William stood up and took in a deep breath of the fresh Dorchester air. The green spring grass still swayed gently in the breeze and the sheep still grazed or rested lazily about the hillside. The recently sheered ewes were starting to show signs that lambing would soon be upon them. He turned and looked, as if for the first time, at Crandor Castle and nodded.

"You told me yesterday that King Edward has mortgaged his own crown to a group of businessmen in order to fund this war. Most of the banks in England have failed due to the loans they made to him, with the promise of repayment from the plunder of his war, which will, in all likelihood, never get repaid. My own uncle sold all he could afford to part with to finance his own obligations before leaving for the war. We have neither the money nor the ability to raise the funds to pay for his release." William paused to consider where these thoughts were leading him. "My uncle understood this and yet was still willing to sign the ransom and reveal the information needed for the message to arrive here." William paused, crossed his arms and began absentmindedly chewing on his right thumb. He didn't realize it at the time but this was a pose he had seen his teacher take so many times before.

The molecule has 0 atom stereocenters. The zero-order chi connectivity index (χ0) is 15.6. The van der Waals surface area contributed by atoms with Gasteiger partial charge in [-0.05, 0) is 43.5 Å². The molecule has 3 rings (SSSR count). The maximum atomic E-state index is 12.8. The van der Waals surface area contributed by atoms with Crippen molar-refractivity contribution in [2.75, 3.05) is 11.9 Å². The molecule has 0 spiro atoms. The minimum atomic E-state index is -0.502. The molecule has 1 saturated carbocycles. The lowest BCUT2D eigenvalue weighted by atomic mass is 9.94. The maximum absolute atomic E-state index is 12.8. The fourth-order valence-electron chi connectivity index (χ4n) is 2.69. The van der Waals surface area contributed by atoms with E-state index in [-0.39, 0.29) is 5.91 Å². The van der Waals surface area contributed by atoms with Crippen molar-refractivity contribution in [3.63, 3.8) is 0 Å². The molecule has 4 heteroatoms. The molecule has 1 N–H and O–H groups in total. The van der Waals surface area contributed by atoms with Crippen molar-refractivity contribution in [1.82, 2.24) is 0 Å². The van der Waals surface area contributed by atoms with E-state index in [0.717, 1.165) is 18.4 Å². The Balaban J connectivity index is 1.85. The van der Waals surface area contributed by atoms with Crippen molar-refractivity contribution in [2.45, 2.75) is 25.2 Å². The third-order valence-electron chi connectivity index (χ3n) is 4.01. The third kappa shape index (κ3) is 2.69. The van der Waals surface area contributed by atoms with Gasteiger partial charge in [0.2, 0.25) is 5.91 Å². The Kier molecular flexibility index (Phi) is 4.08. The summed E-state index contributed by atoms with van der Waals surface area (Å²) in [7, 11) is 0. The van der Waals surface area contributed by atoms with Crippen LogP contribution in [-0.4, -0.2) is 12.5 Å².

"I will have to go there myself. I will have to leave what I have here, and go to France in order to find a way to bring my uncle home." It felt as though the decision wasn't even his own. This was what his uncle expected of him and what the circumstances required.

"And what price would be too great to pay in order to have this vision come to be, William?"

"To lose all that I have and all that I am and all that I could be, in order to see my uncle free and home with me again." William paused before continuing. "I am not sure how much more I can stand to lose though." He added the last comment so quietly it was nearly a statement to himself. If his tutor heard this, he didn't acknowledge it.